The Presocratics were not scientists in the modern sense of the word. They did not carry out experiments to prove theories and where observation and theories clashed they tended to prefer theory. The Presocratics retained a strong degree of mystical thought. At the time of Homer the primary attribute of religion was anthropomorphism.
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1 of 1 people found the following review helpful
5.0 out of 5 stars Incredible 30 May 2014
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Robin Waterfield whom introduces, narrates and translates the Greek Works has done an amazing job with this book. The Introduction introduces the many perspectives there have been concerning the Presocratics and the Sophists, steering clear of any distinct Dogmatism, he proposes a beautiful relevance of these early Philosophers and how their movement is not so detached in principle from all philosophical or intellectual endeavor.
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16 of 21 people found the following review helpful
By sanyata
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read this book all the way through waterfield is very good in his selections and introductions, and open-eneded in his presentation. this book will give you a good overview of the presocratis and sophist, and you can proceed froom there
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4 of 5 people found the following review helpful
5.0 out of 5 stars Brilliant. 17 Mar 2013
By Maddy
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This book is a very nice easy lovely read. This book is also very good for those studying at university.
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Most Helpful Customer Reviews on (beta) 4.2 out of 5 stars  11 reviews
44 of 44 people found the following review helpful
5.0 out of 5 stars Very good for the budding scholar or the merely curious alike 18 Nov 2009
By noeton - Published on
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There are few widely-available compendiums to choose from of the Pre-Socratics that include the Sophists, who are crucial for understanding Plato. Penguin has another that's not bad. This one is slightly better and more complete, hence if you want one and only one this is the way to go. Together they are complementary but in many ways redundant unless you want to compare translations.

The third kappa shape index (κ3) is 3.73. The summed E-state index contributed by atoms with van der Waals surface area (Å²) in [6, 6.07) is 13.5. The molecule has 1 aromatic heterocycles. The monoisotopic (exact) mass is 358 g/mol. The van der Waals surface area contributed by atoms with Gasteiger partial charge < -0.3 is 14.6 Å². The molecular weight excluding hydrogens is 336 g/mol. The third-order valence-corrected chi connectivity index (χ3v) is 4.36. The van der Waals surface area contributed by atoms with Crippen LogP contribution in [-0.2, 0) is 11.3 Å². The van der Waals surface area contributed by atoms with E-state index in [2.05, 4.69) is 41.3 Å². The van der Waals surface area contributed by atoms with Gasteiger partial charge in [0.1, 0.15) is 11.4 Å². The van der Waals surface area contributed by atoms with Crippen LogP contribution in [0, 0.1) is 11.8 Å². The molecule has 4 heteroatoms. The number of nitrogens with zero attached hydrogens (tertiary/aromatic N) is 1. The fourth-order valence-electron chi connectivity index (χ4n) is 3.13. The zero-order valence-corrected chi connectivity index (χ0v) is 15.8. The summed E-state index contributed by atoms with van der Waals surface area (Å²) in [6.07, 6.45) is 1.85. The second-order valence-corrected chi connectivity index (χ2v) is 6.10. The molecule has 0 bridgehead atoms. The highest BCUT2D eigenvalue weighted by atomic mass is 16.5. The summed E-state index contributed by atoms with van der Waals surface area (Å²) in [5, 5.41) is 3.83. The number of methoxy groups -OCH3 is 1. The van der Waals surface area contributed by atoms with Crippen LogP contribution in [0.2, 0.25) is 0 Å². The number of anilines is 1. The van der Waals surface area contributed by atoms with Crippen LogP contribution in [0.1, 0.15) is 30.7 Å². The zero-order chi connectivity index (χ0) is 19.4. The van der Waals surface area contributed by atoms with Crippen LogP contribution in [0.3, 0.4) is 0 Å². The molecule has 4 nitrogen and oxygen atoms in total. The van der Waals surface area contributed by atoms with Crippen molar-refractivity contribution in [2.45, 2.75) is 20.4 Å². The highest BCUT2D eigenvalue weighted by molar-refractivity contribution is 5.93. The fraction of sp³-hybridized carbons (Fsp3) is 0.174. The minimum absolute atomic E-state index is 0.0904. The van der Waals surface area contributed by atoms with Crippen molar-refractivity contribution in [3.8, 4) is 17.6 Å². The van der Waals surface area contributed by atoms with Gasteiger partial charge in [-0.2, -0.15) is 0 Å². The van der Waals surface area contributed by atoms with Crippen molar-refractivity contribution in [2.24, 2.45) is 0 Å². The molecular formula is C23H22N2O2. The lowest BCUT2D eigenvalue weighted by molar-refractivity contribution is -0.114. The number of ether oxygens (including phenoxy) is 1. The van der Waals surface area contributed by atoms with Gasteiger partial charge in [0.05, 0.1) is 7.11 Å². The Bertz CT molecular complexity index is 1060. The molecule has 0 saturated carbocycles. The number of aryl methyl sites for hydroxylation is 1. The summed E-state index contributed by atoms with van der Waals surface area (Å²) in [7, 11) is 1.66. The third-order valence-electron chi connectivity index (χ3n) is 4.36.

This book provides a plethora of the available fragments from all the important figures of the age, though it is not entirely exhaustive. Together with fine standard view introductions which ably assist the reader in navigating these complex and diverse materials, one effectively cannot go wrong in purchasing this useful, tidy, and cheap but sturdy little book (in this way its a good example of the Oxford World Classics series, and again, on this front they have the edge on Penguin, who seems to prefer to save a buck in printing costs).

To get more of this material one must to go to the expensive dual-language Loeb series' and/or an Ancilla to the Pre-Socratic Philosophers, as well as many other secondaries. For a single, solid starting place, W.K.C. Guthrie's large, pricey, multi-volume history of Ancient Greek Philosophy is quite good and certainly the standard in handy reference works concerning this period - especially volumes I-III (III is mostly available now in the form of two books, simply called "Socrates" and "The Sophists".) His Plato books are fairly good, but mostly as starting points and reference guides to the dialogues, and the Aristotle volume is honestly not worth the money unless you can don't mind springing for a decent general, though not strictly light, intro or are consummately scouring secondary source material).
4 of 4 people found the following review helpful
3.0 out of 5 stars General Overview of Presocratics and Sophists 29 April 2014
By Brian Murphy - Published on